Search Results

You are looking at 1 - 10 of 26 items for :

  • By Author: Nashold, Blaine S. x
Clear All
Restricted access

Dislocation of the Atlas on the Axis

The Value of Early Fusion of C1, C2, and C3

Eben Alexander Jr., H. F. Forsyth, C. H. Davis Jr. and Blaine S. Nashold Jr.

in chronic rheumatoid arthritis and in acute pyogenic infections around the neck, as well as in trauma, the transverse ligament may rupture, allowing forward dislocation of the atlas on the axis. 24 Congenital absence of the odontoid process with excessive mobility of the atlas on the axis has been reported a few times. 17, 26, 35, 37 Reliable information is not available concerning the frequency of trauma to the upper cervical spine as the cause of immediate death. Life is incompatible with a severe crushing injury to the cervical spinal cord at the level of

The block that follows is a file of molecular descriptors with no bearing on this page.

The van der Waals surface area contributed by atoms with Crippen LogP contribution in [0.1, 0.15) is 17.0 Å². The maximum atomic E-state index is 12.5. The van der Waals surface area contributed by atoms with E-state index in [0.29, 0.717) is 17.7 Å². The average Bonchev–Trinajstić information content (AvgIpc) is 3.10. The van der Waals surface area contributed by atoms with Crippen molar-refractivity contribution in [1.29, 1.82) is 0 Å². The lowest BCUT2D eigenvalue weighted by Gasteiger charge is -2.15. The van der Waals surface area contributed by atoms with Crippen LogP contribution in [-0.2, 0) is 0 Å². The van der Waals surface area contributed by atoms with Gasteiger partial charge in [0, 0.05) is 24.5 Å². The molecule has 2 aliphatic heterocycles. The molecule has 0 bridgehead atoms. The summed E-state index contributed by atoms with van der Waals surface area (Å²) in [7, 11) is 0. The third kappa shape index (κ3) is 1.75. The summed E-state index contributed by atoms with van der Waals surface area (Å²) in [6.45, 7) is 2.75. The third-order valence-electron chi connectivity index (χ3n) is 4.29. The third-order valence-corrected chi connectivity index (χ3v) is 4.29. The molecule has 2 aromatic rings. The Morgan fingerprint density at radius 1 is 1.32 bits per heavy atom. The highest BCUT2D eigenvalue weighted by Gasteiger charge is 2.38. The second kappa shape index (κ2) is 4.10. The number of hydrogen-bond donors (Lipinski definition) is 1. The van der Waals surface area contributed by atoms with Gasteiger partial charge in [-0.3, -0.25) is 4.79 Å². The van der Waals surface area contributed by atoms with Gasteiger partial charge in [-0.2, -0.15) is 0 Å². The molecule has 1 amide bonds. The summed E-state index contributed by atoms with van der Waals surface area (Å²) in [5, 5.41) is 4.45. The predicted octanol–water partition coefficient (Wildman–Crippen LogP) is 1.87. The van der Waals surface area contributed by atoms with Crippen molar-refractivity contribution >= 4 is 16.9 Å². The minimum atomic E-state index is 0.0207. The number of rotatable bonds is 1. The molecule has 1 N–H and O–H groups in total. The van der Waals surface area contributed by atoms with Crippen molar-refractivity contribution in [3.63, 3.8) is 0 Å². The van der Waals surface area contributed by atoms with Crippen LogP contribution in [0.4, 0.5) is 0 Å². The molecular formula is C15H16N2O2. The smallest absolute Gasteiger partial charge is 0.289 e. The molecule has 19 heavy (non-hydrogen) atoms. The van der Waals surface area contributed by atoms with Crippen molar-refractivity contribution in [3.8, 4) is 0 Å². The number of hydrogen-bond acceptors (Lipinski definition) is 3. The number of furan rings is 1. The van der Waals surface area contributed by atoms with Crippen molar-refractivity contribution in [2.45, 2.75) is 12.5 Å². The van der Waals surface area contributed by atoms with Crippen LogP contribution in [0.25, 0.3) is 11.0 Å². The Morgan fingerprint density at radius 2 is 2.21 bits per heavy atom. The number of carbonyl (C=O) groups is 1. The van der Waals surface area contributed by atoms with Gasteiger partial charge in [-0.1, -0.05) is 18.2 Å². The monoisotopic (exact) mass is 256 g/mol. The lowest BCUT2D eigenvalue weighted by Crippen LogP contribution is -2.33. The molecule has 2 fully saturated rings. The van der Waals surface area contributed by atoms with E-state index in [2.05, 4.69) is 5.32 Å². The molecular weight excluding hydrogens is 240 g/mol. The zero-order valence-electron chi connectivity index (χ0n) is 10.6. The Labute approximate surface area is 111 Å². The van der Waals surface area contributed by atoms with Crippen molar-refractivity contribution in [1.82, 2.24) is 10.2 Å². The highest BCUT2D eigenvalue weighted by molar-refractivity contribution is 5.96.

Restricted access

Blaine S. Nashold Jr., William P. Wilson and D. Graham Slaughter

S evere pain evokes in man a variety of complex physiological and psychological events that are poorly understood. Our current knowledge of the neuroanatomical and physiological substrates for painful experiences have been gathered from clinical observations in humans or by inference from experiments with mute animals. This report concerns observations that have been made in persons suffering from severe chronic pain who were to undergo treatment for their pain by means of stereotaxic lesions localized in the dorsolateral tegmentum that would interrupt the

Restricted access

Blaine S. Nashold Jr., W. P. Wilson and D. G. Slaughter